Heyo! I wanted to share with you guys this sweet little post that Leif from Five Year FIRE Escape, pitched to me 🙂 I laughed out loud a lot to this piece because I’ve been in these exact situations myself! I’m usually the most dollar-conscious one among friends and it’s always a little expensive when we’re out with a large group. I haven’t found many solutions to this problem…besides holding my breath and going with the flow…but Leif has! I’ll let him take over from here.
Let’s order these seventeen different apps and then also each get a full meal. Oh and how about another round of margaritas! Yes, we’ll split the bill.– Unfrugaled Friends
I like to think that I live within my means without any real sacrifices but my spendy friends and family definitely throw a wrench into my frugal lifestyle.
So over years of trial and error, I developed some special techniques that let me fly under the frugal radar, save lots of money, AND keep all my friends happy! Today, I want to share these with you!
Who am I??
I’m Leif of FiveYearFIREescape.com! I retired about a year ago and my wife Lina retired a few years before I did. Our family is mindful of spending but we don’t budget (blechhh).
We have a big, crazy goal to travel around the world with our family, and most random expenses just don’t compare to it, making saving money really easy for us.
We have two kids and I live in a very expensive city of Toronto, Ontario, Canada (it’s no Bay Area though). Living there makes retirement harder but my family made it with the best side hustle ever (although it’s considered cheating to most people), some impressive saving, simple investing and a lot of real estate.
And that’s essentially the lessons we like to share: Saving. Investing. Living.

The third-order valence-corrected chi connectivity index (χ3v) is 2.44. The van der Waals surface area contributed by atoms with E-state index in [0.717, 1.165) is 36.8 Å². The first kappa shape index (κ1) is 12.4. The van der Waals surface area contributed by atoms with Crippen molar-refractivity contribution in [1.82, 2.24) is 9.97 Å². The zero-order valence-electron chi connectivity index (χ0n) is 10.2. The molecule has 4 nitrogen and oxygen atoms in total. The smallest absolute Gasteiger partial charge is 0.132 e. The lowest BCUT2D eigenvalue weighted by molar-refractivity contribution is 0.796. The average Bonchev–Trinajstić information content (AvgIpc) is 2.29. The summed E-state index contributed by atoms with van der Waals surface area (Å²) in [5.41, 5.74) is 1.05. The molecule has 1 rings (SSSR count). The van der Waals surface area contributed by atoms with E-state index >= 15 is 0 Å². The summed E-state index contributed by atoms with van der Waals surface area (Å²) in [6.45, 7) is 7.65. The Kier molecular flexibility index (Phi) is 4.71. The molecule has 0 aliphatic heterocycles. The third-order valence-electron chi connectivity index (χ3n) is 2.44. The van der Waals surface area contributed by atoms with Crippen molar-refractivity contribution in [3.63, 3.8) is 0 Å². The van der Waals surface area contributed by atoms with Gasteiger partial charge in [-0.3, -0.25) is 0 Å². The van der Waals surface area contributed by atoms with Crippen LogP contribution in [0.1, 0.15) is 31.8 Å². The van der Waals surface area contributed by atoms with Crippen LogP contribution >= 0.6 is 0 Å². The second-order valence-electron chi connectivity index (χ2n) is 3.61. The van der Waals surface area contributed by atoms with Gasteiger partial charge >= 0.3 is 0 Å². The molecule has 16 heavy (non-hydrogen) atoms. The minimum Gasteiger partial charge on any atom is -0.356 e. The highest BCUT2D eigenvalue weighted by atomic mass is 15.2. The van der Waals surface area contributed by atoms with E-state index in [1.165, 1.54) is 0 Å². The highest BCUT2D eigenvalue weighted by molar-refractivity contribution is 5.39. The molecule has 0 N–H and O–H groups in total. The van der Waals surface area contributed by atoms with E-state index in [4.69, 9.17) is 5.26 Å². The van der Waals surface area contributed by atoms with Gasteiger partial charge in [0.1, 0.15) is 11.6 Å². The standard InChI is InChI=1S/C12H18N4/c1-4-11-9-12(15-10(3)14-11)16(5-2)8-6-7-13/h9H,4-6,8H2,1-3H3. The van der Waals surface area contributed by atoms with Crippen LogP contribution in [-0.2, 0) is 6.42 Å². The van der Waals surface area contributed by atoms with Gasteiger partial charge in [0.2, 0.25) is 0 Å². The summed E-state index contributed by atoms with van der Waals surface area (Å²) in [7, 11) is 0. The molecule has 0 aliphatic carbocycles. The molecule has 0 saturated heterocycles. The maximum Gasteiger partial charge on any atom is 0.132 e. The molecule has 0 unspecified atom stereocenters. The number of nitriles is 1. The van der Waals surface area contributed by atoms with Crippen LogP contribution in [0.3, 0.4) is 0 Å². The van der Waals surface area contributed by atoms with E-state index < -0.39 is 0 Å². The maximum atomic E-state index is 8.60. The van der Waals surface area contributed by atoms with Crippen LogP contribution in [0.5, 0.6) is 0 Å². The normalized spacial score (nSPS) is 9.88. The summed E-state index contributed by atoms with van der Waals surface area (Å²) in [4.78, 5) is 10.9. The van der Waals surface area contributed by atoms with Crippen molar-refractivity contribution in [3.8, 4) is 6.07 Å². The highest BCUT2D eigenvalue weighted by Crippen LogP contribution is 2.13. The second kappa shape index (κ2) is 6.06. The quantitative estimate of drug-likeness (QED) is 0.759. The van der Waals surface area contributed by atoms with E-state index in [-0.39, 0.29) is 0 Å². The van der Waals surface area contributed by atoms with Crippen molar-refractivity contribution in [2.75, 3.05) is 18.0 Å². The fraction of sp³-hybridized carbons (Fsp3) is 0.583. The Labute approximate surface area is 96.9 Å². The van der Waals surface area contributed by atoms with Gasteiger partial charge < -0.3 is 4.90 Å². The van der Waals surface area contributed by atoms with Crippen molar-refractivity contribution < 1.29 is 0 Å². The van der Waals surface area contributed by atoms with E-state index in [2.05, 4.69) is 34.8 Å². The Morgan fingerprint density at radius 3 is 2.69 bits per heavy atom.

Oh, I forgot the best part.
I’m obsessed with doing everything in a time-efficient way. I always felt pressed for time so all of my investments are geared towards minimal time investment, and my blog is a reflection of that. If it takes time, I will bash on it…
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So Back to Troublesome Friends:
It’s not a conspiracy set out against your thrifty goals. Going out for dinner and drinks is the status quo in most social circles.
You tell yourself that you’ll just get a glass of water and something cheap, but somehow you still end up gagging a little when the bill comes.
What went wrong?
Mathematically it is 800x harder to say no to things once your friends are already saying yes.
(True story: I was trying to be frugal and my friends all suddenly wanted bottle service. It was not a cheap night.)
Is it just me or is everything expensive now?!
So perhaps the obvious solution is to just dodge going out altogether. “Nah, I’d rather stay in tonight.“
But pull that trick too many times and you will be declared as lame! The worst of all the things to be!
The truth is, you should be able to have fun. You’re young, and finance isn’t about sitting at home.
And you shouldn’t have to find a whole new group of friends just because you decided to take the plunge into living with some kick-butt personal finance strategies. (Unless you never liked those guys anyway.)